Since Vlingo first introduced its voice control app for the BlackBerry more than a year and a half ago, smartphones and voice-to-speech technology have evolved quite a bit. Today, the company has launched a pretty major update to its iPhone app, adding the ability to send e-mail and SMS messages, plus a redesigned new interface.
When Vlingo was first released for the iPhone back in December 2008, the voice-to-text market was still pretty small for mobile devices. Sure, Googleâ€™s iPhone app introduced voice search, but the market in general was pretty small.
Thatâ€™s not the case anymore. Dragon Search, Dragon Dictation, Bing for the iPhone and Siri are all recent voice-to-text applications that can offer some of the similar functionality as Vlingo. The big difference is that Vlingo lets you do more from within a single application.
You donâ€™t have to open up a new or different app to do a web search, send an e-mail or SMS or update Twitter or Facebook, you can do it all within one app.
Check out this video that Vlingo put together to show off the new features in Vlingo for iPhone:
The interface for Vlingo has been totally revamped and it is now much more streamlined and easier to select what you want to do. Moreover, corrections work better too.
Bing joins Google and Yahoo as an option for doing voice-activated web searches â€” and you can select your default search engine but still search using another search engine if you so choose. Just say â€œBing movie times Alice in Wonderland Atlantaâ€ for instance.
SMS and E-mail
SMS and e-mail have long been part of the BlackBerry application but are just now coming to Vlingo for iPhone. The implementation is solid. You can create a text or e-mail by speaking the message type and then your contact name â€” Vlingo uses your address book to find your contacts. So I could say, â€œEmail Grant, Subject Dinner, Message Pick something upâ€ and an e-mail would be created with those parameters.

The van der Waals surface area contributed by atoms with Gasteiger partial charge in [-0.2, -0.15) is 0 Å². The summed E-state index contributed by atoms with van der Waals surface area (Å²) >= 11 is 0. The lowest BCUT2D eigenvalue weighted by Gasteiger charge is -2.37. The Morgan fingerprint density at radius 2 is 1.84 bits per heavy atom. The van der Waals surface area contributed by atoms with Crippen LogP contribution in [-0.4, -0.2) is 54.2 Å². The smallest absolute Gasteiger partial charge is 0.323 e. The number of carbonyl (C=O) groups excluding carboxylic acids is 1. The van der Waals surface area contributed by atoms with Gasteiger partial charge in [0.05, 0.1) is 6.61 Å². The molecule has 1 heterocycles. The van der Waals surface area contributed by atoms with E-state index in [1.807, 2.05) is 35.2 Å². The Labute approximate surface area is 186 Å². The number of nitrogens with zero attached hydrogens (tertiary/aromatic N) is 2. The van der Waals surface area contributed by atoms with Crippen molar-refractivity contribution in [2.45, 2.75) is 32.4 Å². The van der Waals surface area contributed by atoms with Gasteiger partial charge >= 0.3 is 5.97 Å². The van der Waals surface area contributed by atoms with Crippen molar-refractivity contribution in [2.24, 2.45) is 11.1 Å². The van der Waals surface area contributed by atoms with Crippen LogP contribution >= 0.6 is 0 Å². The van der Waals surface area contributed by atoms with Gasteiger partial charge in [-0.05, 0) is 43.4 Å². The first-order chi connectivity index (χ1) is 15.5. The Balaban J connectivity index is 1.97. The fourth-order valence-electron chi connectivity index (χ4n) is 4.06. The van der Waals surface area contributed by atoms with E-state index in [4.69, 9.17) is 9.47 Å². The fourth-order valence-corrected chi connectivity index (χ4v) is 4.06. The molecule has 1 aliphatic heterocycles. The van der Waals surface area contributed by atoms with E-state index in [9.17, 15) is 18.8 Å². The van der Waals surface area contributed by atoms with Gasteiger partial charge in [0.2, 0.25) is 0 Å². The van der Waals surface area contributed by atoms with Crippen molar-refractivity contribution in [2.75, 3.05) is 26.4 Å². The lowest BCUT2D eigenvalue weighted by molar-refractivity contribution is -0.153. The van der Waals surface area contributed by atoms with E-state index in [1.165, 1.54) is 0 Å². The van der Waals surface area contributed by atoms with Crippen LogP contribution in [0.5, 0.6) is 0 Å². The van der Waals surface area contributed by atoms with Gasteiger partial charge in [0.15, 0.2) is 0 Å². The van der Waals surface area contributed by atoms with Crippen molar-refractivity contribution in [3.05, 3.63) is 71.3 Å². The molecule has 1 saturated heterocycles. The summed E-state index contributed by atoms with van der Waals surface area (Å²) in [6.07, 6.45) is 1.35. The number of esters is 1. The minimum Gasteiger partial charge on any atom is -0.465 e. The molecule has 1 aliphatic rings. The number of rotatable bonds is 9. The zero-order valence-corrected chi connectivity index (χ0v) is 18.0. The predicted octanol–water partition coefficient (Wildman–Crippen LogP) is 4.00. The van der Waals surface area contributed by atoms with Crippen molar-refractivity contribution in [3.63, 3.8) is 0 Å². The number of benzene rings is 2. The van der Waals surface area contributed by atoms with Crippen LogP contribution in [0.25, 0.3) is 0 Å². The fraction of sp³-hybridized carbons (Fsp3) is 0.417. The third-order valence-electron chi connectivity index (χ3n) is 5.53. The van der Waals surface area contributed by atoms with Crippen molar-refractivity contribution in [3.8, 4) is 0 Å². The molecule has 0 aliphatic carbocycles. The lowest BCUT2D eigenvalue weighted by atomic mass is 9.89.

The voice recognition is pretty good â€” in my own tests, Dragonâ€™s apps still set the standard â€” but I was able to do much of what I needed on Vlingo with little correction.
I spoke with Hadley Harris, the VP of consumer business at Vlingo and he told me that the application gets better as you go. As it starts to learn your voice and your accent, the applications accuracy rate improves. Moreover, Vlingo can tap into its entire network of users to learn new words or names.
While Facebook and Twitter updates, maps and web searches remain free in Vlingo for iPhone, if you want to use the new e-mail or SMS feature, you need to purchase it via an in-app upgrade. The features are $6.99 individually or $9.99 if you buy both together. Thatâ€™s not bad when you consider how much you can do with the app â€” though we do wish a more generic â€œto-doâ€ feature also existed for making quick notes.
You can download Vlingo for the iPhone for free and try out the included features to see if you want to then upgrade to e-mail and SMS. Hadley told me that an Android version of Vlingo is also in the works.
Voice-to-text apps are improving at a startling rate and Vlingo is unique in its convergence of multiple functions into one application.
Do you use any voice-to-text apps? Let us know!
March 5, 2010 by 1 Comment
Send E-mail and SMS Messages Using Voice Commands With Vlingo for iPhone